Above: Former Tamil Nadu Chief Minister J Jayalalithaa
It has been alleged that a bypoll form was submitted bearing the forged thumb impression of the late AIADMK leader
The mystery about why former Tamil Nadu Chief Minister J Jayalalithaa attested the election form of Party candidate AK Bose with a thumb impression and not her signature has deepened. Doubts are now being raised about whether the thumb impression was genuine and about the manner in which it had been obtained.
Under normal circumstances this would not have been an issue. Thumb impressions are as legal as signatures. However, while the thumb impression was given sometime in early October by the AIADMK leader, Jayalalithaa was hospitalised on September 22, 2016 and died at Chennai’s Apollo hospital on December 5. There are two problems in this. First, there is very little information available as to the real nature of illness of Jayalalithaa and on what exactly was her condition while attesting the form. Secondly, the thumb impression was authenticated by Dr P Balaji, a professor at Madras Medical College, and not by any forensic expert.
The hospital has maintained that when the document was brought to Jayalalithaa for her signature – Bose was contesting for an assembly bypoll from Thirupparankundram – her right hand was swollen and inflamed (media reports had then quoted a hospital press release, saying: “Jayalalithaa has undergone a tracheotomy and has an inflamed right hand, temporarily unable to affix signature and has used her left hand to give the thumb impression”). Hence she could not sign, but gave her thumb impression instead. Such an impression has also been seen on a letter to the Chief Electoral Officer about her party’s official candidates for the November 19 by-elections. Bose had won the seat.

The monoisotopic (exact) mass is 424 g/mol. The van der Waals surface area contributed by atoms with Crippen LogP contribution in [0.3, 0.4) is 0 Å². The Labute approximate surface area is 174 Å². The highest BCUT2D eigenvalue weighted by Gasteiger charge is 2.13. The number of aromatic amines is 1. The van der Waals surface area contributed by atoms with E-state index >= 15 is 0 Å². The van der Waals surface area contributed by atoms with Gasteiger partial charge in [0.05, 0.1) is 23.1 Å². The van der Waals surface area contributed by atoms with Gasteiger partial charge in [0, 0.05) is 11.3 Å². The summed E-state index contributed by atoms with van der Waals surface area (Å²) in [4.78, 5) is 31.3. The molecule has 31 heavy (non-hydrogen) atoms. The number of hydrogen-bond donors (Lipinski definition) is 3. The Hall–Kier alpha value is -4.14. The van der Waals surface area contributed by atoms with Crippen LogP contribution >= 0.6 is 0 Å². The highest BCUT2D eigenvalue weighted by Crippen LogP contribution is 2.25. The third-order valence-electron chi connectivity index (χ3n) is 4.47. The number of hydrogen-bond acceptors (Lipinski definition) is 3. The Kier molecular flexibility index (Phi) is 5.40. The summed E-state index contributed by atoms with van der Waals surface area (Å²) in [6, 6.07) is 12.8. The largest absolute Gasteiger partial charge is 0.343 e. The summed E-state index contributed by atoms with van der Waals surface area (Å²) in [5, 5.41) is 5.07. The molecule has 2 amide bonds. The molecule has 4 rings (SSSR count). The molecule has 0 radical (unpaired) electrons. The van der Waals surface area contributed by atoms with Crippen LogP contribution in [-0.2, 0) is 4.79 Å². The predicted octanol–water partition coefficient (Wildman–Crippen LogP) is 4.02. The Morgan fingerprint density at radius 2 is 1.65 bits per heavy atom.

Now the doubt has been taken to court. DMK, the party in Opposition, has alleged violation of poll procedure, with Bose’s DMK rival P Sarvanan challenging his election in the high court. On Wednesday (September 27) the Madras High Court’s Justice P Velumurugan summoned the Election Commission of India principal secretary to clarify to the court if it had authorised the doctor attending on Jayalalithaa to attest her thumb impression.
Interestingly, the idea of a possible forgery was first mooted by Jayalalithaa’s friend, the now-jailed Sasikala Pushpa. She had warned during the time of Jayalalithaa’s hospitalisation that there was a chance of forgery. She had urged the Governor to authenticate any documents that came out of Apollo hospital.
—India Legal Bureau